A number of people may become reluctant landlords to prevent themselves from falling into debt in the event of a double-dip slump in the UK housing ma…
A number of people may become reluctant landlords to prevent themselves from falling into debt in the event of a double-dip slump in the UK housing market, new research has found.
The study, which was carried out by More Than, revealed ten per cent of British homeowners believe they will have no other option but to let their property and downsize following such a downturn.
This figure means 1.75 million properties would be affected in this way.
An additional 34 per cent of respondents in the survey admitted they would be forced to consider such a move.
It is likely London would be the most affected area in Britain, with 14 per cent of homeowners claiming they would become landlords, while a further 42 per cent said they would think about it.
The report found the main reasons people would take such action are to hold on to their properties until the market bounces back (44 per cent) and to ensure financial security in the long term (33 per cent).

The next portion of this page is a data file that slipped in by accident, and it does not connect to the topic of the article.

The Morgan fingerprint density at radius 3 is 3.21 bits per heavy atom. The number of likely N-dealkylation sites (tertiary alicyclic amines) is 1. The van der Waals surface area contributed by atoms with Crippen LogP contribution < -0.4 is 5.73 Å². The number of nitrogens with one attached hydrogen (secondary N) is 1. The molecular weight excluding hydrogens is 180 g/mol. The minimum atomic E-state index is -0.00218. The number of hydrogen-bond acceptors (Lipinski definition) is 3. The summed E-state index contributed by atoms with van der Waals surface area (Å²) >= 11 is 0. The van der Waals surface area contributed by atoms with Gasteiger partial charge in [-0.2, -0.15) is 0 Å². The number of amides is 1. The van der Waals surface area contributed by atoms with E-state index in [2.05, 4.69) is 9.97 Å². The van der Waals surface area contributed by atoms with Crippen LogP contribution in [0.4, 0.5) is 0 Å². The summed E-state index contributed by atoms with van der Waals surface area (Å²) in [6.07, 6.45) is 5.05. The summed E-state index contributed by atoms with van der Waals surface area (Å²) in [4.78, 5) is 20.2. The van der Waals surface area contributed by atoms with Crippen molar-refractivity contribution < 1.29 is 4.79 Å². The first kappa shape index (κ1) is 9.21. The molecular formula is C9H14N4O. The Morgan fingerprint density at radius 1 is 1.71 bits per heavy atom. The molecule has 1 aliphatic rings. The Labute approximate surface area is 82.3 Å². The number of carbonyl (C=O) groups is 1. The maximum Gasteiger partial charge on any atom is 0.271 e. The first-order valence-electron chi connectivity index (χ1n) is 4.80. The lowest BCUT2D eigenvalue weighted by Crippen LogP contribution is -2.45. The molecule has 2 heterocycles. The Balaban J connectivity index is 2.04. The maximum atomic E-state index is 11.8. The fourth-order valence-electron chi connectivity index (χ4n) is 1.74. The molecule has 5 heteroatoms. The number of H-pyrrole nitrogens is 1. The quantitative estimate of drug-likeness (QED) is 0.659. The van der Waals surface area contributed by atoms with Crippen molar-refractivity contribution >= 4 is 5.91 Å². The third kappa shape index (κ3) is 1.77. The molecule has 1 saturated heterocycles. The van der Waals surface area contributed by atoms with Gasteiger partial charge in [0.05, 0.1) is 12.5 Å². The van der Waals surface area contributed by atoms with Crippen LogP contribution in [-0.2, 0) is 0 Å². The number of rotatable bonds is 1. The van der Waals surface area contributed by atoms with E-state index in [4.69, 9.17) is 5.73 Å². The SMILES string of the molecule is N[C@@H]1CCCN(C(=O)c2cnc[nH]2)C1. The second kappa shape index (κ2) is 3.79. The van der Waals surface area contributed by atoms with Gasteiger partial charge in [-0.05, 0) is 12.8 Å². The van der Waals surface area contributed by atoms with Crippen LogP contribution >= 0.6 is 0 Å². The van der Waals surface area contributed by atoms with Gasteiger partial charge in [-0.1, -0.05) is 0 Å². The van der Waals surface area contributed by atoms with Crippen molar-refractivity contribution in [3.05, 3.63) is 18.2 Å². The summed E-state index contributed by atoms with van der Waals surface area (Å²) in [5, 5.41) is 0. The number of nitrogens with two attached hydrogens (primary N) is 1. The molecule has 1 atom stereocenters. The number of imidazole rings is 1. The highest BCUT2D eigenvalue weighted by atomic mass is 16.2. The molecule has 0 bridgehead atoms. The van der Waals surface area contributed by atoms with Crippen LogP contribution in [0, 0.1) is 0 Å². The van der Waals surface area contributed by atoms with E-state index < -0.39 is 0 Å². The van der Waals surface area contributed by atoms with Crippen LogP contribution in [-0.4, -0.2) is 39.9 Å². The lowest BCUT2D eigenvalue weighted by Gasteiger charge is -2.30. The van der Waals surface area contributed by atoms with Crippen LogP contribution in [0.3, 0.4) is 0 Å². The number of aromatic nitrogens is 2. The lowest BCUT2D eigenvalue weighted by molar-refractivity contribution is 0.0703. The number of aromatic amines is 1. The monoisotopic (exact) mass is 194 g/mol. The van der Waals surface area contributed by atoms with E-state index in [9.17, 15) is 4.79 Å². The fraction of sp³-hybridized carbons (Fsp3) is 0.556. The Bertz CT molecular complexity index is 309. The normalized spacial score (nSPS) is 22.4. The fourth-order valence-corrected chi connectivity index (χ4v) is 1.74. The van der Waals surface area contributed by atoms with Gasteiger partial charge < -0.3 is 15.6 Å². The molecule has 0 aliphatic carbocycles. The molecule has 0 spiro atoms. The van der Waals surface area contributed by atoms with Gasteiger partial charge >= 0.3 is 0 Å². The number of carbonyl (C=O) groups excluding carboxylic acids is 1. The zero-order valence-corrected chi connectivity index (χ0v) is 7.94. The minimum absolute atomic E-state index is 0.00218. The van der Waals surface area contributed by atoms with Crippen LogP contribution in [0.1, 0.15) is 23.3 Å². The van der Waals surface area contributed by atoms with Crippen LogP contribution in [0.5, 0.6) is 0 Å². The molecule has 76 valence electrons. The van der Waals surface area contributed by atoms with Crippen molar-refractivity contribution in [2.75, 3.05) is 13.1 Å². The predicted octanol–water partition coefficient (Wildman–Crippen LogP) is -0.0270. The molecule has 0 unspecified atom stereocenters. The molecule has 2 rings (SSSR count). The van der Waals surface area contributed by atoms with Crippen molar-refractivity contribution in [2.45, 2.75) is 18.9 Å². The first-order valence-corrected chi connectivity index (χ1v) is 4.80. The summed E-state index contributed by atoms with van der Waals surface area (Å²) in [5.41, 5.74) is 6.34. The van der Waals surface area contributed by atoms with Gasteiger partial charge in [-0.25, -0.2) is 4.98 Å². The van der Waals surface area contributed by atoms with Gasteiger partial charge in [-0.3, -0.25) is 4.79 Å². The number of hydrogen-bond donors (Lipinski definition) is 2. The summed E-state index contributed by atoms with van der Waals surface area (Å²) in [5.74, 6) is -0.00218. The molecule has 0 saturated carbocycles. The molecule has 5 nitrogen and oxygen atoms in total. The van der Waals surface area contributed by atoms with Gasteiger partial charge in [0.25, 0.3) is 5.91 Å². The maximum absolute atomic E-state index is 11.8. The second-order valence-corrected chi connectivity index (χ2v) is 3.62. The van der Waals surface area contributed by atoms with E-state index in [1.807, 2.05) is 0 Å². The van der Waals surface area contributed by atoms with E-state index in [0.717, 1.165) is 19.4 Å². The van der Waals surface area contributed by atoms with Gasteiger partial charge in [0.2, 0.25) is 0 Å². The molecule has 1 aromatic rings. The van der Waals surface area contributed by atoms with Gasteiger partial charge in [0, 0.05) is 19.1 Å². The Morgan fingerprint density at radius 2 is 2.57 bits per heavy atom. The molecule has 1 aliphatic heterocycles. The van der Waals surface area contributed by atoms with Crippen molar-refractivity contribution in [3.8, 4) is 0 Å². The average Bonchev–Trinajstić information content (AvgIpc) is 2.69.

Moreover, 27 per cent of those questioned stated they would do so to pay off existing debts and 20 per cent would like to escape negative equity.
However, Mike Bowman, head of More Than Business, warned: “There are numerous potential pitfalls when it comes to letting a property – it’s not as simple as finding a tenant and sitting back waiting for the rent to come in.”
A recent study carried out by Churchill suggested many people in the UK may soon face costly housing repair bills as many residents are failing to adequately maintain their abodes.
By Joe White